The game went viral. By February, it was topping the charts in more than 100 countries and had been downloaded more than 50 million times. Nguyen was earning an estimated $50,000 a day. Not even Mark Zuckerberg became rich so fast.
Less than a year into his return as C.E.O., one thing is clear: the company’s fortunes are indelibly tied to those of its controversial co-founder. I'm leaving the company in two weeks,” Dick Costolo said abruptly, his face stricken, his fingers banging the wood-slab table before him. Costolo, the bald and lithe chief executive of Twitter, was sitting in the Waterthrush conference room on the 11th floor of his company’s headquarters, in the old Western Furniture Exchange and Merchandise Mart, in downtown San Francisco.
Uggs are certainly ugly, or at least inelegant. They look like something Frankenstein’s monster would wear if he were an elf. The shapeless, unstructured boots, pulled on in a hurry, can make anyone look like a slob, which has made them the target of special scorn. For as long as Uggs have been popular, it hasn’t been hard to find someone furiously denouncing them. “Ugg boots are not sexy,” the Independent declared in 2003, “unless you’re Mrs Bigfoot on a lone mission across Antarctica to find Mr Bigfoot.”
The grand opening of Target Canada was set to begin in one month, and Tony Fisher needed to know whether the company was actually ready. In February 2013, about a dozen senior-level employees gathered at the company’s Mississauga, Ont., headquarters to offer updates on the state of their departments. Fisher, Target Canada’s president, was holding these meetings every day as the launch date crept closer. The news was rarely good.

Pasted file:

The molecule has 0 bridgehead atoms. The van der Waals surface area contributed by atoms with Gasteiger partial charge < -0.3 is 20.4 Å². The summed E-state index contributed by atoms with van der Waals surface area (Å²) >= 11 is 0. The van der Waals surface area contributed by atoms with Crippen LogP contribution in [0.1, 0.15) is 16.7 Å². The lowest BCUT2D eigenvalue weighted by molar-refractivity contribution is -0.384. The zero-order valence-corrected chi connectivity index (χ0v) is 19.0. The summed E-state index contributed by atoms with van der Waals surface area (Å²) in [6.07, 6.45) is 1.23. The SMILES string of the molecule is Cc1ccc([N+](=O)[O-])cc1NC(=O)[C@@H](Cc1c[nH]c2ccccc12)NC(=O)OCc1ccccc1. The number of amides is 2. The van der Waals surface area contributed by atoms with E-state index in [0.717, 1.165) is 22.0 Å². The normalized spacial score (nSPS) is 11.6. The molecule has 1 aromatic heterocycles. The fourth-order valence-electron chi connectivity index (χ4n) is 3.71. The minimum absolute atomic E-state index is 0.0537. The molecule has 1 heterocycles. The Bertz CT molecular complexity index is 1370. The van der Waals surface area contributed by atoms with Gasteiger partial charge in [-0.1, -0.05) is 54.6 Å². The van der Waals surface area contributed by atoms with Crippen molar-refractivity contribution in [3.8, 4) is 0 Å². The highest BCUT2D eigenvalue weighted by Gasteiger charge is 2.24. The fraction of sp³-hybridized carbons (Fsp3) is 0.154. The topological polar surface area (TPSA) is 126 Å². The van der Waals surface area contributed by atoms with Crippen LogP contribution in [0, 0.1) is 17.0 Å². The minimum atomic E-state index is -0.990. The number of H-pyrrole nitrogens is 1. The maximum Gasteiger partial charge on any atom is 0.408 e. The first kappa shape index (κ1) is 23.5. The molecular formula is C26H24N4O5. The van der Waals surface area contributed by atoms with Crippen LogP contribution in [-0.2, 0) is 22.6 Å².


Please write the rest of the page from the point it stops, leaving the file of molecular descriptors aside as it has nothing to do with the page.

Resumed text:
Will the home-cleaning revolution be Uberfied? How one company tried, and spectacularly failed. The online home-cleaning startup was in the midst of an explosive expansion and only shut its doors two days each year: Thanksgiving and Christmas Day.
But on this particular holiday, a booking had slipped through unnoticed, due to a website malfunction, according to a former employee. Rather than cancel an appointment at the last minute, Homejoy’s cofounder and CEO Adora Cheung grabbed a toilet brush and a vacuum cleaner. Then she headed to San Francisco’s Mission Dolores neighborhood and scrubbed.
This is a grim fairy tale about a mythical company and its mythical founder. As I’ve seen over many years and many deals, in all but the most glorious outcomes, terms will matter way more than valuations, and way more than whatever your cap table says. And yet entrepreneurs – often with the encouragement of their stakeholders – optimize for the wrong things when they negotiate their financings.
Philly was one of the last big U.S. cities to get UberX, likely because of the Philadelphia Parking Authority's (PPA) ferocious reputation. Even though it's popular and widespread (in April, Uber celebrated its millionth Philly UberX ride), UberX is still not legal here.
Aboard the Italian-themed cruise ship Costa Atlantica, two days’ sail from the coast of China, at a special dinner for high-paying passengers, head chef Daniel Martinez began by explaining the concept of bread. “The bread, for us,” he said, “is like for Asian people, the rice.”